In camera-saturated metropolitan areas this alert strategy substantially reduces the number of unnecessary alerts. As with radar detectors, too many false alarms can lead to complacency, with predictable results.
One handy feature is called Rescue Me: press a button and a voice announces current GPS coordinates. In an emergency one can hold a cellphone up and let the unit automatically supply accurate location data to an emergency operator, leaving no chance of a stress-induced error.
Unique in this market is the Cheetah's optional radar detector and laser jammer wireless interface modules. When linked to a high-end radar detector or laser jammer, a module communicates wirelessly between it and the GPSmirror. The mirror delivers their audible/visual alerts (radar band ID and laser) and depicts signal strength via beep frequency. (The modules also work with the Cheetah C100 red light camera detector.)
If an OEM system includes laser jammers a visual indicator verifies when they are transmitting. For radar/laser detectors without jammers, a Radar Detector Interface Kit ($109) will suffice. To link a Valentine One radar/laser detector to a popular laser jamming system, a second module, the Laser Interface Kit ($119), is required. A keyfob transmitter remotely controls power to the jammer, a nice design touch.
The current list of models compatible with the wireless system includes the Valentine One, Escort Passport 8500 X50, Escort Redline XR, BEL (Beltronics) STi Magnum, and the BEL (Beltronics) Pro 500.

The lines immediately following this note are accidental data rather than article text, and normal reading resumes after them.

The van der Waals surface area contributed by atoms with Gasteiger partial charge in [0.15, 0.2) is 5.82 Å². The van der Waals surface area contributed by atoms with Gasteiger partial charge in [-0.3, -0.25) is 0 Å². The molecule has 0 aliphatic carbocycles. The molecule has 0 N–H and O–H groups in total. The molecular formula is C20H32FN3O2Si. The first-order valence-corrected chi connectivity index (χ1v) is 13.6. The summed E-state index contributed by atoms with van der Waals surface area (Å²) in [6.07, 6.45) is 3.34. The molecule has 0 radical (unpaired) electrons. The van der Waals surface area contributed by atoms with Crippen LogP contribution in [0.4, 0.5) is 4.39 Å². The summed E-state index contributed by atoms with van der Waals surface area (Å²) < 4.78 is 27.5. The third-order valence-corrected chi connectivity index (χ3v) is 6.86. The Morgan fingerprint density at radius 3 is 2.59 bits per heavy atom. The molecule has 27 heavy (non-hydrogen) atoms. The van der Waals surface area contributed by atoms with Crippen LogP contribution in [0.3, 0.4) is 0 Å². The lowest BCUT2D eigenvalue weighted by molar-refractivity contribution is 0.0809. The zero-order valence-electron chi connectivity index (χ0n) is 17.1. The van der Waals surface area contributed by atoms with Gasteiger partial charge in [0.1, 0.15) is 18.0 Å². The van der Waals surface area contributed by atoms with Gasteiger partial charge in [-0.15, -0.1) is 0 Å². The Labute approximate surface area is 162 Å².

The Cheetah GPS mirror's city mute function allows a choice of voice alerts, warning tones or both. Another unique feature of the wireless system is an ability to disable alerts for a particular radar band, further reducing false alarms. Six LEDs of various colors denote band ID, laser detection and laser jamming. LED blink frequency depicts signal strength.
- Comprehensive array of useful functions
- Accurate camera database
- Lifetime updates
- Interfaces with detectors, laser jammers
- Quite large
- Ergonomically-optimized for right-hand drive
- May interfere with passenger's sun visor
- Mirror-distortion issue
Aside from eliminating blind spots, Cheetah touts the GPSmirror's wide-angle design as optimal for rear-seat child-monitoring duty and I'd have to agree. The driver can see nearly every square inch of the interior aft of the B-post—plus a generous amount of scenery on both sides of the vehicle—and nothing much bigger than a well-fed gerbil could approach unseen from the six o'clock position.
But the unnaturally wide field of view creates enough visual distortion to make it almost impossible to accurately judge distances and closing rates. On traffic-choked interstates, changing lanes takes extra concentration and many are likely to find the altered view somewhat disconcerting. At night the effect is more pronounced.
The mirror is coated to reduce headlight glare at night. But it doesn't seem to do its job notably better than nearly every OEM auto-dimming mirror I've seen, most of which are junk. The Cheetah GPSmirror's convex design reflects more light than I'd prefer and for drivers who check their rearview mirror every three to five seconds, it can be distracting.
Cheetah claims that its proprietary Trinity database is the world's largest speed camera registry, covering 33 countries. I found it to be top-tier in comprehensiveness and accuracy. Updates, available at unpredictable intervals, are easily downloaded and generally reflect recently added camera locations. Better yet, at press time U.S. Cheetah customers were receiving a lifetime database subscription.